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I'm leaving "Anti-Aging" in 2023

We’ve all seen her. The woman with grey hair, laugh lines, and a sense of self-possession that could rival the Queen. The woman who is so comfortable in her own skin that she takes up all the light in the room. She doesn’t fall into the beauty standards of our Western culture, she’s not young, she probably has cellulite, and she definitely doesn’t care what you think about her appearance.

And yet, every message on the market should diminish her beauty.

When did our society become so obsessed with being young?

And why is that the standard?

Because if someone offered me a time machine to my 18-year-old self, there isn’t enough money in the world that could get me in it.

Don’t get me wrong, I love that girl and all her fire. But she lacked more than just a sense of style, like a sense of self-worth, self-preservation, and common sense.

We have lost our appreciation for societies older generations. I’ve listened to women in my treatment room tell me that they feel as though they are disappearing in the eyes of society, that they are ignored and overlooked. Ageism in the workforce is very much a real issue and its effects on physical and mental health, decreased quality of life and premature death are tragic.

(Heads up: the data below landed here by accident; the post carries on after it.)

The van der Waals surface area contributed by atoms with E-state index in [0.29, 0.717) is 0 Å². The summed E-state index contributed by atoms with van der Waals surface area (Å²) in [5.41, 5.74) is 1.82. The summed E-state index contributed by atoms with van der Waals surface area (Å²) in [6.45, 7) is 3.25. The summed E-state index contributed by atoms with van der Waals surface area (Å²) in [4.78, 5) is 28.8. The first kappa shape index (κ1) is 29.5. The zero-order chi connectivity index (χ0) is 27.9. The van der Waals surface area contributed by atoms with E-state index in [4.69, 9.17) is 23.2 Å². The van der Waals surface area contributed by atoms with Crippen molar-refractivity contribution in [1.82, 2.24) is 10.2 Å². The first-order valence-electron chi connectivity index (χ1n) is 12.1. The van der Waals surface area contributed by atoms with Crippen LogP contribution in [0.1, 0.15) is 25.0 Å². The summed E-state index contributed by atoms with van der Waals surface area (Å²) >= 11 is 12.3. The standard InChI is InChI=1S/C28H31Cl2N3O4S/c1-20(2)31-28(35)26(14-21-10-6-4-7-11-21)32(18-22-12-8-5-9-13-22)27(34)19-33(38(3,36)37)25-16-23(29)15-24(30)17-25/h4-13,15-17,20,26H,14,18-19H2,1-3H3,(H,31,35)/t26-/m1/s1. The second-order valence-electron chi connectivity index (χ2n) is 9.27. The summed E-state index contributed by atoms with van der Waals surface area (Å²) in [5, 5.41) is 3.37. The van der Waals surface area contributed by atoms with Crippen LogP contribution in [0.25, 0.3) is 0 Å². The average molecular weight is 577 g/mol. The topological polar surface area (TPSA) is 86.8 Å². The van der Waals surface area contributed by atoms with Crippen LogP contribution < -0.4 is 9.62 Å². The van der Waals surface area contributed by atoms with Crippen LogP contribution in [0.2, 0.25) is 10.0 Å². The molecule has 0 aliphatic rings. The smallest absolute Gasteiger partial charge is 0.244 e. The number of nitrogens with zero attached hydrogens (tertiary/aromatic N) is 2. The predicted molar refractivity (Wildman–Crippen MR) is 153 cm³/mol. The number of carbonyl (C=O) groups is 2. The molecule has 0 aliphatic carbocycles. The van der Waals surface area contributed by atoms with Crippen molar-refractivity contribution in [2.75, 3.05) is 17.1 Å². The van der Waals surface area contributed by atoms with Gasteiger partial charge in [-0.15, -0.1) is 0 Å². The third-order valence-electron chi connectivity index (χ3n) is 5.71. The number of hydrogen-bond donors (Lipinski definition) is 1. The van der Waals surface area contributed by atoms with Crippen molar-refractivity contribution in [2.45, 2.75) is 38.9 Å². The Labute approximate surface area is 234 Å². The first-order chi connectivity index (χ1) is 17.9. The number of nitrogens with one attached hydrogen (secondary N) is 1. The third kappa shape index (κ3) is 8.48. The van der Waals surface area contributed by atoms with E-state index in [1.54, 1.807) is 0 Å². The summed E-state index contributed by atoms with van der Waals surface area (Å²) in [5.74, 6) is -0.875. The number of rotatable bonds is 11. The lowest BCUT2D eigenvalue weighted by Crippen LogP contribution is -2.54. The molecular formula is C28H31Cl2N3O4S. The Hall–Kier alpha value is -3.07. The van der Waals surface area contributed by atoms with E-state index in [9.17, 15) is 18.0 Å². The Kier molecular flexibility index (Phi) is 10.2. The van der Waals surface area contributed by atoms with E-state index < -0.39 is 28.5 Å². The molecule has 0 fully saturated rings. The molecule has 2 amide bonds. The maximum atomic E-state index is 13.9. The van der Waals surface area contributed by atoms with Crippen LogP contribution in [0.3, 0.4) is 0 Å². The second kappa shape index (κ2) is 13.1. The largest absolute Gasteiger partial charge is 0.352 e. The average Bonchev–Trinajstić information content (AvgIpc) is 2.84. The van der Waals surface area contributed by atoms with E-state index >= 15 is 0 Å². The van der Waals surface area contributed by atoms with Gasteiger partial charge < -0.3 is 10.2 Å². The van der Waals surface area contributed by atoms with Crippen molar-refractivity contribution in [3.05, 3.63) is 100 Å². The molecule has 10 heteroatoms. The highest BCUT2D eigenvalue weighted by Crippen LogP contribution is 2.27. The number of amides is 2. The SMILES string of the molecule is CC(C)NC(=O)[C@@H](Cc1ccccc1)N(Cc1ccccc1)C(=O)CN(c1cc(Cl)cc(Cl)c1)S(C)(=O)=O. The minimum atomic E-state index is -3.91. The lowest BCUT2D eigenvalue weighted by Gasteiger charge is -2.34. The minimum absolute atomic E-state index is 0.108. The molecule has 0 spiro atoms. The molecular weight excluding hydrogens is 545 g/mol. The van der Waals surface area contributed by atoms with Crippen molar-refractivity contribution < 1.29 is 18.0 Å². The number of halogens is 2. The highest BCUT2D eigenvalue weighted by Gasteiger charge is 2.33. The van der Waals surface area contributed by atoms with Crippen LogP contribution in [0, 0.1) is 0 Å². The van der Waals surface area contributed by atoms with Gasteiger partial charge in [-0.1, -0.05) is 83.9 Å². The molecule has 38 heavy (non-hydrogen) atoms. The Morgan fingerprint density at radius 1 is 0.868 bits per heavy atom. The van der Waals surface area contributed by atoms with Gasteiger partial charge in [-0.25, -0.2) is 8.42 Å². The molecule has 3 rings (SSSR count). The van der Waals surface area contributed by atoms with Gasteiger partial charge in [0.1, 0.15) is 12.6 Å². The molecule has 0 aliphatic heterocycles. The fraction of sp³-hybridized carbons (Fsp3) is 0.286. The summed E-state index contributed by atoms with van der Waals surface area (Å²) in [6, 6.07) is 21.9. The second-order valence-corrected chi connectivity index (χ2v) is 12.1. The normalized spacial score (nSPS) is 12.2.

So when I learned about the Pro-aging movement I knew it was something I wanted to embrace in my own practice. The objective of the Pro-aging movement is not a rebrand of the same messages we’ve all been fed. The debate isn’t should we age, it’s how we choose to do it.

If you feel good with more Botox in your face than Joan Rivers, good for you. If you want your jowls to hang down to your knees, then let them. If you want pink hair and a neck tattoo, do it. The only standards aging should have is whether or not it makes you feel good in your skin. It’s about relinquishing the judgements we put on ourselves and others in the name of beauty and age.

In the beauty business, and especially in the skincare world, words like “anti-aging” and “youth cream” are synonymous with the industry itself. And honestly, the language is kind of dumb when you think about it. I mean, consider that the alternative to aging is… death?

In that context, yeah, I’m all about aging. Because in truth, aging is the most luxurious privilege we could ever hope to attain in this short and precious life.

The point is – you can age however you want.

What does aging “gracefully” mean to you? Does it look like a welcome acceptance of every wrinkle and dimple? Does it mean undergoing extensive plastic surgery to fight the pull of gravity? Is it something in-between?

The beauty of these questions is that we get to choose.


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